sector rises rapidly. Meanwhile, because the BoJ’s holdings of JGBs were purchased at high
                                   prices and, thus, have low yields, the result is a negative spread that could result in the BoJ
                                   making losses for an extended period. Theoretically, a central bank can operate in capital deficit,
                                   but the BoJ will be unable to make payments to the state as long as these losses continue.

Inflation will not change          As for factors (a) and (b), the impact on reducing the debt ratio will be limited as long as inflation
the path of public debt            remains mild. Moreover, as both represent fiscal tightening in real terms, doubts remains as to
                                   whether they will be tolerated politically in the long run. In any event, the main reason Japan’s
                                   fiscal conditions continue to deteriorate is because the social-welfare systems and the tax
                                   structure have not been overhauled in line with Japan’s changing demographics. So, even if the
                                   long-term rate rises on a par with inflation, improvements in Japan’s fiscal metrics will be limited
                                   and it will be impossible to hide the fact that public debt is on track to explode.

Ryutaro Kono / Hiroshi Shiraishi                                                                                              16 May 2013
Macro Matters                                                      12                           
Japan has been able to                Even so, Japan has so far been able to avert fiscal crisis. And, as indicated above, theoretically,
avert a fiscal crisis, but …          as long as the long-term rate rises commensurate with inflation, the path of the debt-to-GDP
                                      ratio could improve slightly. Therefore, one could argue that the BoJ, if it handles its dialogue
                                      with the market correctly, should be able to unwind its policy without causing any turbulence.

When the nominal interest             However, the reason the severity of Japan’s fiscal plight is not readily apparent today is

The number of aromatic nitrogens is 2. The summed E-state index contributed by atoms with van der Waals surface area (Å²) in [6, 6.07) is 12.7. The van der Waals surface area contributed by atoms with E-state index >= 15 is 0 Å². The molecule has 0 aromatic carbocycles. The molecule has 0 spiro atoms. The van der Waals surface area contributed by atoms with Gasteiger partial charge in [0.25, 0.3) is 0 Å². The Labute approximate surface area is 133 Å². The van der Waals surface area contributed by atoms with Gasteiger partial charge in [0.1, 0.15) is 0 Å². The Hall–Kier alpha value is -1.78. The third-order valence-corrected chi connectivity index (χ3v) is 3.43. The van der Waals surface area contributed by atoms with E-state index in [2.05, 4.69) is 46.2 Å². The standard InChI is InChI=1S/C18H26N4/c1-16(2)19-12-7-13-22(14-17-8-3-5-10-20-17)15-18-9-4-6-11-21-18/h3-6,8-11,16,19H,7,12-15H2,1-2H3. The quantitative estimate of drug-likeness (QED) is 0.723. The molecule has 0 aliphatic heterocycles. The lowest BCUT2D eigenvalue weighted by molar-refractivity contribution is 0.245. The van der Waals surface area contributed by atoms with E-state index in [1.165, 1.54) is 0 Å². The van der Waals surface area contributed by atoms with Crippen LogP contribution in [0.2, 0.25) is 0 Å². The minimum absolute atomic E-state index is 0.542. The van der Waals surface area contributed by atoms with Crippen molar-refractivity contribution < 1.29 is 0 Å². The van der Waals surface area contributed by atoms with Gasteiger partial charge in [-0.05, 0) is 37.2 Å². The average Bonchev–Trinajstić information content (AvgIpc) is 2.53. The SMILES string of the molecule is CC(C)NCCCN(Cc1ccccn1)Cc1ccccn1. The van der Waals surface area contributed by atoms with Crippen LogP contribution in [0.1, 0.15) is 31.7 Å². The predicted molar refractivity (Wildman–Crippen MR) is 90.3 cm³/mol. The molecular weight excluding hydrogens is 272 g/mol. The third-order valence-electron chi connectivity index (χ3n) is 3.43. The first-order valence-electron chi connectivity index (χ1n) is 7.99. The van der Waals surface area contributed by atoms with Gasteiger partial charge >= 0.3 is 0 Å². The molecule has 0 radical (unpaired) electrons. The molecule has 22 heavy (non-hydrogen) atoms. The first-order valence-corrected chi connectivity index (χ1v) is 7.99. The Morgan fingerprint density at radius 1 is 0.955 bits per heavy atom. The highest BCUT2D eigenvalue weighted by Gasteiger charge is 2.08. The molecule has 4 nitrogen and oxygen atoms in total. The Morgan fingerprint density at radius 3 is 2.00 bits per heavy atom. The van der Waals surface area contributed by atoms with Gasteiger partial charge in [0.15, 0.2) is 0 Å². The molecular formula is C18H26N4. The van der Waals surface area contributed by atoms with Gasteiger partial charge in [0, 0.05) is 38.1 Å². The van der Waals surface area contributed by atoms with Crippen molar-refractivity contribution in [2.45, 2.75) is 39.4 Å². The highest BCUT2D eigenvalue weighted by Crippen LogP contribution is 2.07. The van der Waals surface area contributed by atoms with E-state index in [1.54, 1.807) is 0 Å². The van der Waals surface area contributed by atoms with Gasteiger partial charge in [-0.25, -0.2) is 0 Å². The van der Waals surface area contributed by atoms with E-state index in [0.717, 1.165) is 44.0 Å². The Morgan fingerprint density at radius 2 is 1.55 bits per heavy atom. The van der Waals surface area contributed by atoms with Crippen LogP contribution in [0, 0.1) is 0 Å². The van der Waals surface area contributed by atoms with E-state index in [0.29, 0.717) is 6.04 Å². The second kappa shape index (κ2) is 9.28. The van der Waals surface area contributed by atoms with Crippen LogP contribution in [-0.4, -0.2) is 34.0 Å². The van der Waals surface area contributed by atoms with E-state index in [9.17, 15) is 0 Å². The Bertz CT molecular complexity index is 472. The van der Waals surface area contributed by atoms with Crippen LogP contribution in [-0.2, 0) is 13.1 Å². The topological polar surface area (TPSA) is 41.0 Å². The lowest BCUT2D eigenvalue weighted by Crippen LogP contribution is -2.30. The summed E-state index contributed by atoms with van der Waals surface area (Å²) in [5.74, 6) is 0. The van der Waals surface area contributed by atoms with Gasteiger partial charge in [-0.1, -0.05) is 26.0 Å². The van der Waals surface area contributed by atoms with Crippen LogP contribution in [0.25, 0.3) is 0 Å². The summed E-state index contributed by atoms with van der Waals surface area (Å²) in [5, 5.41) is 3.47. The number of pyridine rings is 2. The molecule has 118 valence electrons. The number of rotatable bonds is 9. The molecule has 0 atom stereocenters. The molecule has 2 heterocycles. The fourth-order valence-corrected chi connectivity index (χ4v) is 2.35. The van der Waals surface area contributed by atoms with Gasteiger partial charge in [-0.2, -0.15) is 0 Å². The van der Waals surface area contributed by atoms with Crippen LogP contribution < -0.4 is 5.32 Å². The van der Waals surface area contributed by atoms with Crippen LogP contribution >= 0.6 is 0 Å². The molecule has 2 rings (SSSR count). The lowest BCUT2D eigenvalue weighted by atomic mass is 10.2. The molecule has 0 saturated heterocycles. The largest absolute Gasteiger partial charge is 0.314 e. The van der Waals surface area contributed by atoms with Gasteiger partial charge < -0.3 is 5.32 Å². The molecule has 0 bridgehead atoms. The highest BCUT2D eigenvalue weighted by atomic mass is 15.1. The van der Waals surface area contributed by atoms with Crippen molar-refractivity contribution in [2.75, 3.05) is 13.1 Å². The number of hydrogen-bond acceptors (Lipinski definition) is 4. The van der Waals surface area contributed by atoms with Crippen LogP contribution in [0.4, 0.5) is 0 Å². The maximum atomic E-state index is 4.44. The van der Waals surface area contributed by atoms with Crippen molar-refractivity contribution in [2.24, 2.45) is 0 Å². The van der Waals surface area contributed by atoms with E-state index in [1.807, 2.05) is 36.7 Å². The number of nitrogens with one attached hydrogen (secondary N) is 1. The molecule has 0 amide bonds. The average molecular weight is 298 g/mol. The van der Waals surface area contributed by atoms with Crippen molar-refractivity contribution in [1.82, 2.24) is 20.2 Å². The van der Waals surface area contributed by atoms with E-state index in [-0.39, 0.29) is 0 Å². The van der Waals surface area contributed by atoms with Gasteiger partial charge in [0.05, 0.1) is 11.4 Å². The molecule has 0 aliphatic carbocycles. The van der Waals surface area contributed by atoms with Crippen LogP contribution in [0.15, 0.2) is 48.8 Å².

rate rises, nominal debt-             because the nominal interest rate is steady at a very low level, with the result that nominal debt-
servicing costs will soar             serving costs are constrained, allowing the authorities to maintain their cap on new JGB
                                      issuance. When the nominal interest rate starts to rise alongside inflation, even if the real
                                      interest rate remains largely unchanged, the resulting rise in annual nominal debt-serving costs
                                      will make the deteriorating fiscal conditions clear for all to see. Even without any increase in
                                      discretionary spending, escalating interest payments will still cause the budget deficit to
                                      snowball. In the bond market, the government will have to automatically increase new JGB
                                      issuance each year to cover the ballooning interest burden. Of course, if those earning this
                                      interest continue to reinvest in JGBs, long-term rates will not spike. But with the situation looking
                                      more and more like a Ponzi scheme and the peace of mind of the BoJ’s regular purchases no
                                      longer in place, funds may stop flowing smoothly into the JGB market.

The collapse of some                  There also is the risk that fall in bond prices triggered by the BoJ’s exit could damage the
financial institutions could          capitalisation of financial institutions and that this, in turn, could destabilise the bond market.
trigger a chain reaction              Our analysis shows that most city and regional banks would not be capital deficient if the long-
                                      term rate climbed to only 3%, but that some financial institutions, which are effectively forced to
                                      maintain huge JGB holdings for regulatory reasons, could face solvency issues. If the
                                      government were to rescue these institutions by injecting capital raised by issuing yet more
                                      JGBs, the result could be a chain reaction linking financial-sector turmoil to a fiscal meltdown.